When mourners say someone who passes away has left a legacy, they usually mean an intangible one. That isn’t the case with Rebecca Dalton, who left behind a physical legacy of buildings, property and other items when she died Friday.
“When you walk into the library, the gallery is the first area you go into,” said Clinton College President Elaine Copeland, referring to the Dalton Gallery on the Rock Hill campus. “And in the gallery, there’s a plaque on display for the Harold and Rebecca Dalton Gallery.”
The gallery was just one marker Rebecca Hurt Hardaway Dalton – or just “Becca” to her friends and family – left in her 87 years, usually alongside Harry, her husband of 65 years.
Her interests extended across the arts and education, and she found ways to give back in whatever form she could. Besides the Dalton Gallery, the Daltons provided funding for the main gallery of the Rock Hill Center for the Arts, for which they were awarded the annual Julia H. Post Cultural Arts Award by the city of Rock Hill.
“While many wealthy people make monetary contributions to charitable organizations, Becca devoted her time and talent to make a lasting difference in our community,” said Debra Heintz, executive director of the Arts Council of York County, adding that Dalton’s legacy went beyond the physical in the arts community.
“Becca mentored many younger women, teaching them how to have an effective voice,” Heintz said. “What a tribute to her character and what a legacy she leaves behind.”
Mary Lynn Norton knew Dalton from the Arts Council and the Museum of York County, where Dalton volunteered for years, conducting tours for visitors and working in the museum store.
“Becca’s smile and genuine nature could positively light up a room,” Norton said. “If you were fortunate enough to have received one of her many special cards, whether it be for a birthday, anniversary, or a thank you note, it was one you would always tuck away in a special place to hold on to the sentiment.”
As a friend and supporter, “She had a gift for saying just the right thing,” Norton said.
Joann McMaster, a fellow worshiper at St. John’s United Methodist Church, knew Dalton from the time they both married and moved to Rock Hill in 1950. Dalton grew up in Charlotte and graduated from Women’s College in Greensboro, now the co-ed University of North Carolina at Greensboro.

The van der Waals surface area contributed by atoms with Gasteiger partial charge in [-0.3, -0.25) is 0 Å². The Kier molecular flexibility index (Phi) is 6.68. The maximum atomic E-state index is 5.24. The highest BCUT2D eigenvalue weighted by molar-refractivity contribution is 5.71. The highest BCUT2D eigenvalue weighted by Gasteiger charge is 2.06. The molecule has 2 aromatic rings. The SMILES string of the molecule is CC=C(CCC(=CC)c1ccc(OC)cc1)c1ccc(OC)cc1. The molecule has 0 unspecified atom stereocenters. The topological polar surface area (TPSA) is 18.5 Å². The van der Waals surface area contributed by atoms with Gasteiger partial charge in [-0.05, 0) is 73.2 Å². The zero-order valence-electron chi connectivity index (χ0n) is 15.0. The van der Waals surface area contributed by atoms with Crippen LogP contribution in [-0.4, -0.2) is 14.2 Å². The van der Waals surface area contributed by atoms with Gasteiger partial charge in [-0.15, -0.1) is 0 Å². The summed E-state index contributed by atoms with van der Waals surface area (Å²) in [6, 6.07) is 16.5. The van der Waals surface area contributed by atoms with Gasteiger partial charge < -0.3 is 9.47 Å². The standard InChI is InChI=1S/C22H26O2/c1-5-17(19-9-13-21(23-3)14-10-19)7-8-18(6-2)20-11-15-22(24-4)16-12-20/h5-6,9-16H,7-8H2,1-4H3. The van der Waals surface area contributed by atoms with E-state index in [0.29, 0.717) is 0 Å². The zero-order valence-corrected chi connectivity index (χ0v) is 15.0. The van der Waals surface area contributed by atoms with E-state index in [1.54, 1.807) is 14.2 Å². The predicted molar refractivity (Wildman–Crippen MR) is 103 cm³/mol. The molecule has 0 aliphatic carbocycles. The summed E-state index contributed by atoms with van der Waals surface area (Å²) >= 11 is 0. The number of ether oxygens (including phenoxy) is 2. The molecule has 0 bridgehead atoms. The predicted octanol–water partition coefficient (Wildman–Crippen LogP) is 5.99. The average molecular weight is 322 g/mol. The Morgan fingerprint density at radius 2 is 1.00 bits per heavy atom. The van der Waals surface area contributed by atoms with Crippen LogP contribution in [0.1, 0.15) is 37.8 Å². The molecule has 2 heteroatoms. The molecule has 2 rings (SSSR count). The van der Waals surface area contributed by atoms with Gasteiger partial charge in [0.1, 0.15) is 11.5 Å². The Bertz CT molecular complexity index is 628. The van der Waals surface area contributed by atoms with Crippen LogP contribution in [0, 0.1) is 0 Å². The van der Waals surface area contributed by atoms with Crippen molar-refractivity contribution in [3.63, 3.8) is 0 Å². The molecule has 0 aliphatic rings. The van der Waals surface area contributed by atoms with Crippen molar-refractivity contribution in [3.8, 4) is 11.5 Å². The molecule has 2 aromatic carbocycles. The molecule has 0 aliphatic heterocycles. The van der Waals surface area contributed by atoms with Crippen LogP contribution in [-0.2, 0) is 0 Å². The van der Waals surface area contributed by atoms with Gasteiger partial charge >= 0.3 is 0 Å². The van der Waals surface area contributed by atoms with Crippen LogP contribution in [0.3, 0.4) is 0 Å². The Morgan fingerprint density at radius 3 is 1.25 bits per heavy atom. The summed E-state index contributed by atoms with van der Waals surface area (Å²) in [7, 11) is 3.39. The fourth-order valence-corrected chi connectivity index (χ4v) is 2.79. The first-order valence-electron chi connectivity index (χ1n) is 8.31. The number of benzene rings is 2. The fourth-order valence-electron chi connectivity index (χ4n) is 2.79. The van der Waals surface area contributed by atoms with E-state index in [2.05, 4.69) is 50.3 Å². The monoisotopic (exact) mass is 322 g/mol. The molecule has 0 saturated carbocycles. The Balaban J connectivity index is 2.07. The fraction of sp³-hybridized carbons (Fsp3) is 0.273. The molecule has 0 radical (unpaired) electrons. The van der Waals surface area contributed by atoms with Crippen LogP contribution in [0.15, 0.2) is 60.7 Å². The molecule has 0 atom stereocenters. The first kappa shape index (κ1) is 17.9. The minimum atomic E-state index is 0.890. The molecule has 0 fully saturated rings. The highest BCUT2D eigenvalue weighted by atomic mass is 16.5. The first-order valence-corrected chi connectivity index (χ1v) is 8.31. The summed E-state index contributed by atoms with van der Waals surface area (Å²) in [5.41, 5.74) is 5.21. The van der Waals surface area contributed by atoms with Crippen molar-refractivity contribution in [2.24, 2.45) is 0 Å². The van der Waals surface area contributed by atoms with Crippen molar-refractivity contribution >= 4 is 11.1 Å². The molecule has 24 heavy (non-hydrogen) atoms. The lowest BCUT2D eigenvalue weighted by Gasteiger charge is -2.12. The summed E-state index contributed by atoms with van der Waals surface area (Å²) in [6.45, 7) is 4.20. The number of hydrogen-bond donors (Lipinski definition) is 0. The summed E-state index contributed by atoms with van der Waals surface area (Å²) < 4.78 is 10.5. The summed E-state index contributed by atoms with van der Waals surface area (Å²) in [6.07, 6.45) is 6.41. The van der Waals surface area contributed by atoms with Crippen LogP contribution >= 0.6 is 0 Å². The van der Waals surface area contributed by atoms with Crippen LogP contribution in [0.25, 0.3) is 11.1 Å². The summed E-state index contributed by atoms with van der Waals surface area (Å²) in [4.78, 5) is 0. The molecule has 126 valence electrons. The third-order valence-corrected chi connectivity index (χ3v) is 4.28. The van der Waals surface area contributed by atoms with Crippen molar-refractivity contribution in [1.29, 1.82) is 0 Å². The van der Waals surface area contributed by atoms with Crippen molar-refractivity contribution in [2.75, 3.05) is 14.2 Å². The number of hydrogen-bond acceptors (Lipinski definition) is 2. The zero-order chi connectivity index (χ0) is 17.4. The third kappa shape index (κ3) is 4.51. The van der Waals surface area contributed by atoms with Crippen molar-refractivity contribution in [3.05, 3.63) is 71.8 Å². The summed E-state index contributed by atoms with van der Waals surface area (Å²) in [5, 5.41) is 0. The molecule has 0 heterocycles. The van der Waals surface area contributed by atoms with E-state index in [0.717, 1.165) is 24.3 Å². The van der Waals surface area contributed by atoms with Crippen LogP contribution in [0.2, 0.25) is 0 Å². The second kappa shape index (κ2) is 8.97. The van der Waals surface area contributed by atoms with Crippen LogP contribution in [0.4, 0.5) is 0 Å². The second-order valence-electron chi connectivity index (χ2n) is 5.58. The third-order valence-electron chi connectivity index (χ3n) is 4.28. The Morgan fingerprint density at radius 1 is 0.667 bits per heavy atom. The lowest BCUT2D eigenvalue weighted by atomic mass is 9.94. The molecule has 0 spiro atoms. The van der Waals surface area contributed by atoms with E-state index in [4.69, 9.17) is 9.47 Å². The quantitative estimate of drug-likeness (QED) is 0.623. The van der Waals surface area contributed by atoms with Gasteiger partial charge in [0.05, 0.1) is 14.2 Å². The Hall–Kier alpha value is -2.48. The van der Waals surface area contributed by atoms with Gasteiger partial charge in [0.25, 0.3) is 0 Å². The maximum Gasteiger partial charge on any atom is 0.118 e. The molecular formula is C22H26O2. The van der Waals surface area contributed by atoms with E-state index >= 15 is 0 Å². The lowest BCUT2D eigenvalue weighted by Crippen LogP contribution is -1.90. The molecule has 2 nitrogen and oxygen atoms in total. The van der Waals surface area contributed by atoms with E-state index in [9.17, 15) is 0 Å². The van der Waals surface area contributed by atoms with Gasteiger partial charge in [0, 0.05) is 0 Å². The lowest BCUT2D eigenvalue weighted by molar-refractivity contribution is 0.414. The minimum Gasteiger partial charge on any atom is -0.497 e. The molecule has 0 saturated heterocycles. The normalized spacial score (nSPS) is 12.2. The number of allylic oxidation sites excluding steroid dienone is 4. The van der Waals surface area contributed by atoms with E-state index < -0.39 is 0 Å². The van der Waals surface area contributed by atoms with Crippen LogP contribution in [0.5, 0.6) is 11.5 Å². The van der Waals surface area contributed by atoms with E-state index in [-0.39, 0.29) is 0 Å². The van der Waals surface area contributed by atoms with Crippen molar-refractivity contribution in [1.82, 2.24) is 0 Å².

McMaster knew Dalton from her work with the St. John’s Women’s Society, among her many other projects in and outside of church.
“Her work at St. John’s spread through the community; the Garden Club, the Red Cross,” McMaster said. “She always used to carry around a tote bag with information on whatever her latest project was.
“She was always extremely capable and willing to lend a hand wherever the need occured.” she said.
Dalton’s desire to leave her mark extended to the landscape itself. The Daltons helped preserve two large tracts of land from development – the couple purchased 110 acres at the top of Ferguson Mountain (Nanny’s Mountain) and sold the land at a discount to York County to be preserved. The Daltons later purchased another large tract along the Broad River and sold the property to York County Forever.
As a longtime member of the Sierra Club – she distributed the newsletter for the Henry Knob chapter – Dalton’s commitment to the environment and her support for Winthrop University led the school to rename its life sciences building, with its laboratories for the biology and human nutrition departments, to Dalton Hall in 2010.
“She was always more concerned about others than about herself, especially when it came to the physical world,” said Winthrop Provost Debra Boyd.
The Daltons helped raise money in Winthrop’s capital campaigns, funding a chair for environmental sciences and studies and establishing a scholarship fund. In 2006, the couple received the College of Visual and Performing Arts’ Medal of Honor in the Arts.
“She’s been engaged with Winthrop from the earliest I can remember, and I’m in my 32nd year here,” Boyd said.
Boyd said Dalton’s engagement with the school went beyond the monetary. She wanted “to help people become the best versions of themselves.”
Copeland agrees, citing Dalton’s frequent visits to the gallery that bears her name, and the Daltons’ other contributions to Clinton totaling thousands of dollars.
“She was really impressed with what a small institution can do with that donation,” Copeland said. “I can’t tell you how much we appreciate the support.”
The sincerity of Dalton’s interactions with everyone she came across is what most impressed Boyd, who said she could make anyone feel like they were the only person in the room with her. She also expressed her appreciation for the contributions of both Dalton and her husband.
“They were a dynamic pair,” she said. “Her legacy will live on.”
Dalton is survived by her husband and their four children.
Greene Funeral Home Northwest Chapel is assisting the family.